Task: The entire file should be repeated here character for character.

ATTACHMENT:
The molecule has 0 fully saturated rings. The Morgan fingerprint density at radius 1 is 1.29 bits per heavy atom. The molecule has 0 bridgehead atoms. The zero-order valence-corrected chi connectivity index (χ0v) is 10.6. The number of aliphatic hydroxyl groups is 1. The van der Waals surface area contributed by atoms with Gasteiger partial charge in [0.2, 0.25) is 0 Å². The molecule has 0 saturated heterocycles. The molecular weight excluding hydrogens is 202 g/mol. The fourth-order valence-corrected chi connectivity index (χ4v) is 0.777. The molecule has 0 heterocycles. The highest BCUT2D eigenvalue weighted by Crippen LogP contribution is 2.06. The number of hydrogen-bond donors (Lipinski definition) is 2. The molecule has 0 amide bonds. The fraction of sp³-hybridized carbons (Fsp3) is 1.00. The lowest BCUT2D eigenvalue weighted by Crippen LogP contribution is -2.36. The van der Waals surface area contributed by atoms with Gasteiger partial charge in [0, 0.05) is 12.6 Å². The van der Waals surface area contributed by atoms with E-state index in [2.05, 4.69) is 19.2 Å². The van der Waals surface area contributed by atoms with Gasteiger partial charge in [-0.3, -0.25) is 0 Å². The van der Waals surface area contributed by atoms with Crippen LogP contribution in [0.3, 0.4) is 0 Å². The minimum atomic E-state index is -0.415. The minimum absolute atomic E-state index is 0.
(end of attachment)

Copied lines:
The molecule has 0 fully saturated rings. The Morgan fingerprint density at radius 1 is 1.29 bits per heavy atom. The molecule has 0 bridgehead atoms. The zero-order valence-corrected chi connectivity index (χ0v) is 10.6. The number of aliphatic hydroxyl groups is 1. The van der Waals surface area contributed by atoms with Gasteiger partial charge in [0.2, 0.25) is 0 Å². The molecule has 0 saturated heterocycles. The molecular weight excluding hydrogens is 202 g/mol. The fourth-order valence-corrected chi connectivity index (χ4v) is 0.777. The molecule has 0 heterocycles. The highest BCUT2D eigenvalue weighted by Crippen LogP contribution is 2.06. The number of hydrogen-bond donors (Lipinski definition) is 2. The molecule has 0 amide bonds. The fraction of sp³-hybridized carbons (Fsp3) is 1.00. The lowest BCUT2D eigenvalue weighted by Crippen LogP contribution is -2.36. The van der Waals surface area contributed by atoms with Gasteiger partial charge in [0, 0.05) is 12.6 Å². The van der Waals surface area contributed by atoms with E-state index in [2.05, 4.69) is 19.2 Å². The van der Waals surface area contributed by atoms with Gasteiger partial charge in [-0.3, -0.25) is 0 Å². The van der Waals surface area contributed by atoms with Crippen LogP contribution in [0.3, 0.4) is 0 Å². The minimum atomic E-state index is -0.415. The minimum absolute atomic E-state index is 0.